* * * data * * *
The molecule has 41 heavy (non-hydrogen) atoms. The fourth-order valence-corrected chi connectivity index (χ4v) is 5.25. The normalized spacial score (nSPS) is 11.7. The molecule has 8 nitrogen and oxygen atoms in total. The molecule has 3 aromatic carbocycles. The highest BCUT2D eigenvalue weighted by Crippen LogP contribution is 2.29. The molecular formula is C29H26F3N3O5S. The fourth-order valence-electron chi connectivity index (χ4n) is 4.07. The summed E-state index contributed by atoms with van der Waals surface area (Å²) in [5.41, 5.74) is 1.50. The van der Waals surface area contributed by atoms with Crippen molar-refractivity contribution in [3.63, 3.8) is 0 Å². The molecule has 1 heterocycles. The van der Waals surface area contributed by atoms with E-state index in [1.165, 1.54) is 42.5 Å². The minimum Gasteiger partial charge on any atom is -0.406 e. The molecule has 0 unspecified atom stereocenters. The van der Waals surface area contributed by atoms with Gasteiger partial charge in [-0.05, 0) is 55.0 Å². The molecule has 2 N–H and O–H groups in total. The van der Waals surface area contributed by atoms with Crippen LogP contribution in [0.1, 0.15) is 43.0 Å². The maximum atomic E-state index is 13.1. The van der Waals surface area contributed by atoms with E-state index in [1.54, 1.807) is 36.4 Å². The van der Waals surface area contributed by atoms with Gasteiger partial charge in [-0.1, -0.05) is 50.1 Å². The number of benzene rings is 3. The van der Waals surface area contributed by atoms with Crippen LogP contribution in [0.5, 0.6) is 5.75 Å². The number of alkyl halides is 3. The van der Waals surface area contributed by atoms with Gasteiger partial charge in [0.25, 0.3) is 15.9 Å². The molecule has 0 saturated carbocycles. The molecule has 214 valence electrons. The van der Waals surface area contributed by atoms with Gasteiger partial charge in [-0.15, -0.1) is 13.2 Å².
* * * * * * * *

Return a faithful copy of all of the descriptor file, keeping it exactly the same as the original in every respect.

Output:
The molecule has 41 heavy (non-hydrogen) atoms. The fourth-order valence-corrected chi connectivity index (χ4v) is 5.25. The normalized spacial score (nSPS) is 11.7. The molecule has 8 nitrogen and oxygen atoms in total. The molecule has 3 aromatic carbocycles. The highest BCUT2D eigenvalue weighted by Crippen LogP contribution is 2.29. The molecular formula is C29H26F3N3O5S. The fourth-order valence-electron chi connectivity index (χ4n) is 4.07. The summed E-state index contributed by atoms with van der Waals surface area (Å²) in [5.41, 5.74) is 1.50. The van der Waals surface area contributed by atoms with Crippen molar-refractivity contribution in [3.63, 3.8) is 0 Å². The molecule has 1 heterocycles. The van der Waals surface area contributed by atoms with E-state index in [1.165, 1.54) is 42.5 Å². The minimum Gasteiger partial charge on any atom is -0.406 e. The molecule has 0 unspecified atom stereocenters. The van der Waals surface area contributed by atoms with Gasteiger partial charge in [-0.05, 0) is 55.0 Å². The molecule has 2 N–H and O–H groups in total. The van der Waals surface area contributed by atoms with Crippen LogP contribution in [0.1, 0.15) is 43.0 Å². The maximum atomic E-state index is 13.1. The van der Waals surface area contributed by atoms with E-state index in [1.54, 1.807) is 36.4 Å². The van der Waals surface area contributed by atoms with Gasteiger partial charge in [-0.1, -0.05) is 50.1 Å². The number of benzene rings is 3. The van der Waals surface area contributed by atoms with Crippen LogP contribution in [0.5, 0.6) is 5.75 Å². The number of alkyl halides is 3. The van der Waals surface area contributed by atoms with Gasteiger partial charge in [0.25, 0.3) is 15.9 Å². The molecule has 0 saturated carbocycles. The molecule has 214 valence electrons. The van der Waals surface area contributed by atoms with Gasteiger partial charge in [-0.15, -0.1) is 13.2 Å².